Non-profit agencies: Atlanta’s HIV housing program ‘just a mess’

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An already flawed program that provides housing for people living with HIV went off the rails recently, leaders of several Atlanta HIV/AIDS and homelessness agencies say. They point to one culprit: the City of Atlanta.

The Housing Opportunities for Persons with AIDS program, better known as HOPWA, is a federally-funded program that provides housing solutions for low-income people living with HIV/AIDS. The metro Atlanta area is one of three jurisdictions in the state in which HOPWA funds are distributed, and the City of Atlanta is responsible for allocating those funds.

Leaders of local agencies with HOPWA programs said that major delays in receiving grant money, mistakes in the application process and inconsistencies in funding decisions have led to widespread concerns over the ability of the agencies to serve their clients.

“The entire grants management process for HOPWA funding is just a mess,” said Devin Barrington Ward, senior policy and advocacy advisor at the National Black Leadership Commission on AIDS.

Compounding the issue is that the agencies are preparing for a major decrease in HOPWA funding due to a change in the formula that’s used to determine a jurisdiction’s funding. Ward said the impending change will lead to a 40 percent cut in HOPWA funding by fiscal year 2019.

The HOPWA funding issues have led to the departures of the heads of the city’s Office of Grants Management and Office of Human Services. Agencies have been meeting with representatives from both departments, members of the city’s diversity and inclusion office, and members of the Atlanta City Council since the latest problems were discovered in June. The goal is to avoid being in the same situation when fiscal year 2019 rolls around next June.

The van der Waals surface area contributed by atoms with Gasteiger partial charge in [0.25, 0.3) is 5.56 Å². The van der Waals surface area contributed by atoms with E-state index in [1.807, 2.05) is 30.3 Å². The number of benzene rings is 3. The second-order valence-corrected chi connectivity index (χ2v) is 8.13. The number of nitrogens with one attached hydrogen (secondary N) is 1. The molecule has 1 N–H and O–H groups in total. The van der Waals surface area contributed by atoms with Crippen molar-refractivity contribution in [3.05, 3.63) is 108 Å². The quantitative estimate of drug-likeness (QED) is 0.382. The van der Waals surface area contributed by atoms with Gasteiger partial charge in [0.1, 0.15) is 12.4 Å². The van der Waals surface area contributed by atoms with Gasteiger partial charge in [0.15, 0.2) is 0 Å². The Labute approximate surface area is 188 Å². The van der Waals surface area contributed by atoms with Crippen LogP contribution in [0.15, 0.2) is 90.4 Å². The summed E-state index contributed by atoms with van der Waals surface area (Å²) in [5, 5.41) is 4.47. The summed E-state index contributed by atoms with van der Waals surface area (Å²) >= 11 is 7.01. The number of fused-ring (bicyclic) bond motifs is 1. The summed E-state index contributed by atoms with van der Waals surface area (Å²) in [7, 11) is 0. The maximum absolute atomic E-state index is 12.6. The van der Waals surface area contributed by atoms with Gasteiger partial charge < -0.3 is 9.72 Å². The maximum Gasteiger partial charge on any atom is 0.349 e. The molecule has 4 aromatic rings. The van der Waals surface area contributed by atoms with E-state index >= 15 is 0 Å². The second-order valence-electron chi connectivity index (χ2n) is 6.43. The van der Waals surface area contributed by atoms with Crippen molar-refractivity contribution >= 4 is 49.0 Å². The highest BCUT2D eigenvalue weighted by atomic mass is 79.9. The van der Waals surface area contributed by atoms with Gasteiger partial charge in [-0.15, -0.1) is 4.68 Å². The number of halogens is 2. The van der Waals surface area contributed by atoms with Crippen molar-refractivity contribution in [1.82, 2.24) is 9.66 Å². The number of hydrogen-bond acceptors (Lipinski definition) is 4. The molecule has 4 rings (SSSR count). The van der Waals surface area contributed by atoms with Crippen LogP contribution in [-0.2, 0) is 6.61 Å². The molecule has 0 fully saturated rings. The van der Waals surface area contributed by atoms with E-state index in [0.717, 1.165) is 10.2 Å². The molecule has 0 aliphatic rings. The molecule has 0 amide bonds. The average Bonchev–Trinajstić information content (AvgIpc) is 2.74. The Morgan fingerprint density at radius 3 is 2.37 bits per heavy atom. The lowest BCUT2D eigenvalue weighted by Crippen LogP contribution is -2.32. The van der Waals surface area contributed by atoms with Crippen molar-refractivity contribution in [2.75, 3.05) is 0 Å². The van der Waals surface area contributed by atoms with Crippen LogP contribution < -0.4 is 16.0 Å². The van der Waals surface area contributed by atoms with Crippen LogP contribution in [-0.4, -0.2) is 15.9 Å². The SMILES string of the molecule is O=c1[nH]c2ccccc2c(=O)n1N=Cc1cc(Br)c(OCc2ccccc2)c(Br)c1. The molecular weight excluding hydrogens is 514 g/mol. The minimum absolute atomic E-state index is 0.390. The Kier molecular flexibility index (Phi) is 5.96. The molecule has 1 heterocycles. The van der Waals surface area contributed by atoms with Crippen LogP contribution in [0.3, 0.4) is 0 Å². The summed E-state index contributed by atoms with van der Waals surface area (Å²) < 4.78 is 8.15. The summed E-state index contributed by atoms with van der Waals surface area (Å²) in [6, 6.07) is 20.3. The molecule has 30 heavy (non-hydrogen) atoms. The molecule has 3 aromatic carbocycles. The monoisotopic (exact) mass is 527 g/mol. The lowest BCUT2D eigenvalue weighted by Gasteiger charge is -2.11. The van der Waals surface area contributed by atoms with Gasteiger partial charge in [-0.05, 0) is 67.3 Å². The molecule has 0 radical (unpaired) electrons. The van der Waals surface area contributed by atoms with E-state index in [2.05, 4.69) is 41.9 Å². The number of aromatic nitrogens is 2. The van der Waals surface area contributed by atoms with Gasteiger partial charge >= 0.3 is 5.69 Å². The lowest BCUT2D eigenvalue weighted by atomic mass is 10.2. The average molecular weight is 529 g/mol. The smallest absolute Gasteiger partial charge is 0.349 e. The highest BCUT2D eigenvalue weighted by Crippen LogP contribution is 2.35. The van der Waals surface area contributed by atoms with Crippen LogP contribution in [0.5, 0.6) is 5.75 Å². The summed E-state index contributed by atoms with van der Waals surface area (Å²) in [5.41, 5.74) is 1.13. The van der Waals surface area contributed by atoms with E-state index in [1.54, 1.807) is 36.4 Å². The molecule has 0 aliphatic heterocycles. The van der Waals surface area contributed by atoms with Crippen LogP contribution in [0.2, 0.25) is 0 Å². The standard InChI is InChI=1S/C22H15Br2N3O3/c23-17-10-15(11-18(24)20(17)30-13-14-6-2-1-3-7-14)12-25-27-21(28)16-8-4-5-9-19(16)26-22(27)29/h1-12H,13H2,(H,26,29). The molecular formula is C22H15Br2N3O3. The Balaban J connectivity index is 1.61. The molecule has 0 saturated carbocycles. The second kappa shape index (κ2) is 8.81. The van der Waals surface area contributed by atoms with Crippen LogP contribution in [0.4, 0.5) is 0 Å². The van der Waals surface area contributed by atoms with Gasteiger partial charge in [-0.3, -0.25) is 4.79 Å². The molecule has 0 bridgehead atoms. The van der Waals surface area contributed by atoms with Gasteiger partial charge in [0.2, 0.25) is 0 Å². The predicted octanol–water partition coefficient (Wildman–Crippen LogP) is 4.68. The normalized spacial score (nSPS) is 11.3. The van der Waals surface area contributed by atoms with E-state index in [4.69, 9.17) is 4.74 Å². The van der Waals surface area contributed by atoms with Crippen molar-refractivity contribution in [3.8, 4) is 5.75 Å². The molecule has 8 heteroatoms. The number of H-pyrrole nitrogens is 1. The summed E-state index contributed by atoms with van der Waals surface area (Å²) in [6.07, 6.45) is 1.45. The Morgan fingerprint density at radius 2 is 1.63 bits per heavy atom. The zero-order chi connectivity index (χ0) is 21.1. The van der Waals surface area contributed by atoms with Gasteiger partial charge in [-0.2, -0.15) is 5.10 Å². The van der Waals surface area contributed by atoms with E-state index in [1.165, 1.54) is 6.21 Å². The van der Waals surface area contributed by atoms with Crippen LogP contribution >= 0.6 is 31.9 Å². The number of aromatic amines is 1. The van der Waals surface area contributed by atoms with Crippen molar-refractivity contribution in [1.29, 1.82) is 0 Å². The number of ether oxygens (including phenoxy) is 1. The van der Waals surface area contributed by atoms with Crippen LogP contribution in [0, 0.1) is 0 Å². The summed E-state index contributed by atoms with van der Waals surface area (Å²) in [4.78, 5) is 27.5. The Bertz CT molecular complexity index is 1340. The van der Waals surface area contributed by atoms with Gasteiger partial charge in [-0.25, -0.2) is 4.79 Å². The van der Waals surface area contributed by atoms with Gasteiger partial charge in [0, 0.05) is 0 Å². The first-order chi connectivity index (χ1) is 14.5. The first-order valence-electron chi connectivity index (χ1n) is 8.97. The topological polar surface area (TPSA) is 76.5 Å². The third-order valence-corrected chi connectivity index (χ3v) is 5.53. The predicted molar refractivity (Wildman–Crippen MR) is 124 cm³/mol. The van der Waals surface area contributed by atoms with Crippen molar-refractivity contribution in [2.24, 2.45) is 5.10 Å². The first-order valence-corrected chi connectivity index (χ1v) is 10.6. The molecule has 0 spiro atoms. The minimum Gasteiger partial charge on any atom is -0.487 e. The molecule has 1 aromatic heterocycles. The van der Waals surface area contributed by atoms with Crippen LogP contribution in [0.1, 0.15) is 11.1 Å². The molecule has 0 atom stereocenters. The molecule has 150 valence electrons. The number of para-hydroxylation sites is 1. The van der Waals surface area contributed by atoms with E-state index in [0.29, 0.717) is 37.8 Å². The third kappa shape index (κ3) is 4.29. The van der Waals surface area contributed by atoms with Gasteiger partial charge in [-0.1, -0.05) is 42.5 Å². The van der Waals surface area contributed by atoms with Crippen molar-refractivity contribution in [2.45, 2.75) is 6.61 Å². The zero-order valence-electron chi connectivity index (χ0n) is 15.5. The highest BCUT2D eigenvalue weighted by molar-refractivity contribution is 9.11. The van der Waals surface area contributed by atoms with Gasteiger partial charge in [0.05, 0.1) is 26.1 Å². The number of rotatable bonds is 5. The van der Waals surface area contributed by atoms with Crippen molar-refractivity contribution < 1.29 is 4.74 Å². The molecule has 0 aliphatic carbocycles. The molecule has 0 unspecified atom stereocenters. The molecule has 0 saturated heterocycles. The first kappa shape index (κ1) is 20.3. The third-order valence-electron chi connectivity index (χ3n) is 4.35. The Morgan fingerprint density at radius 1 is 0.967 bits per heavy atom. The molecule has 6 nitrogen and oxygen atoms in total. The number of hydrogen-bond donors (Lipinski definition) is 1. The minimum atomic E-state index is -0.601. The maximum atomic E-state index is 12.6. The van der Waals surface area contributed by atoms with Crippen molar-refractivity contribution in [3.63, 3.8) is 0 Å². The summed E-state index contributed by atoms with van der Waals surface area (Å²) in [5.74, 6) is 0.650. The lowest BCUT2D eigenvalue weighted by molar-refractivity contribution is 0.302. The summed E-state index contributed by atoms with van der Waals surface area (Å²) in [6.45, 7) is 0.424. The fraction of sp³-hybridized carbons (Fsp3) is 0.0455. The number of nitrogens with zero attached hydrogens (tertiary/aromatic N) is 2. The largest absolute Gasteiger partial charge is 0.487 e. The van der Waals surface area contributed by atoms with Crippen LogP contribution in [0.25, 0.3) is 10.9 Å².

“That’s unacceptable because that is when we’re supposed to see these cuts from the formulary change start taking place,” Ward said.

Underscoring all of this is the crucial role housing plays in fighting the HIV epidemic.

“Adherence to medication, transmission vulnerability, overall medical care and mortality are all negatively impacted when a person living with HIV is unstably housed,” said Eric Paulk, HIV policy field organizer for Georgia Equality.

“It is critical that we view housing policy as a powerful tool to control the HIV epidemic here in Atlanta and across the state, and that it is a vital component to any agenda on HIV,” he added.

‘Simply not fair and indeed unconscionable’


Problems with the city’s HOPWA program go back years.

Agency leaders with HOPWA programs said that they have endured delays of up to eight months in receiving their grant money from the city. This leaves agencies with a truncated amount of time to spend the money, which then factors into how much HOPWA money they receive in the next funding cycle.

“As you can imagine, this can pose a significant financial hardship on HOPWA providers, causing many to reduce or shut down services to clients altogether until they can receive contracts,” AID Atlanta Executive Director Nicole Roebuck (third photo) told Project Q Atlanta.